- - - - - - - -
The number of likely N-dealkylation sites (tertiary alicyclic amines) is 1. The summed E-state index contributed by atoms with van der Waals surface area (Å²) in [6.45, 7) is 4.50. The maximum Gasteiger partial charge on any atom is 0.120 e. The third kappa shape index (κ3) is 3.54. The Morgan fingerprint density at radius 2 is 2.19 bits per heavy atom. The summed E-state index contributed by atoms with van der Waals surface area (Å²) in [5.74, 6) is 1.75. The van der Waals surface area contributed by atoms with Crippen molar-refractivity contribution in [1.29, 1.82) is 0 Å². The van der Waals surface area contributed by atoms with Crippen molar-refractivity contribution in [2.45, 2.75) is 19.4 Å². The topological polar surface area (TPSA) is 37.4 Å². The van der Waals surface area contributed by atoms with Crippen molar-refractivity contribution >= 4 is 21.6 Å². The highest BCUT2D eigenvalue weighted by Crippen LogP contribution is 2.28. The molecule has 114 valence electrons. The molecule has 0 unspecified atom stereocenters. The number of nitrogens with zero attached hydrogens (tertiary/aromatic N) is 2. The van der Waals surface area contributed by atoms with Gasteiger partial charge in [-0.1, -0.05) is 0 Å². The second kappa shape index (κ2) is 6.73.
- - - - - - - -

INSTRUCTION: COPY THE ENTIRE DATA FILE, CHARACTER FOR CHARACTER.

The number of likely N-dealkylation sites (tertiary alicyclic amines) is 1. The summed E-state index contributed by atoms with van der Waals surface area (Å²) in [6.45, 7) is 4.50. The maximum Gasteiger partial charge on any atom is 0.120 e. The third kappa shape index (κ3) is 3.54. The Morgan fingerprint density at radius 2 is 2.19 bits per heavy atom. The summed E-state index contributed by atoms with van der Waals surface area (Å²) in [5.74, 6) is 1.75. The van der Waals surface area contributed by atoms with Crippen molar-refractivity contribution in [1.29, 1.82) is 0 Å². The van der Waals surface area contributed by atoms with Crippen molar-refractivity contribution in [2.45, 2.75) is 19.4 Å². The topological polar surface area (TPSA) is 37.4 Å². The van der Waals surface area contributed by atoms with Crippen molar-refractivity contribution >= 4 is 21.6 Å². The highest BCUT2D eigenvalue weighted by Crippen LogP contribution is 2.28. The molecule has 114 valence electrons. The molecule has 0 unspecified atom stereocenters. The number of nitrogens with zero attached hydrogens (tertiary/aromatic N) is 2. The van der Waals surface area contributed by atoms with Gasteiger partial charge in [-0.1, -0.05) is 0 Å². The second kappa shape index (κ2) is 6.73.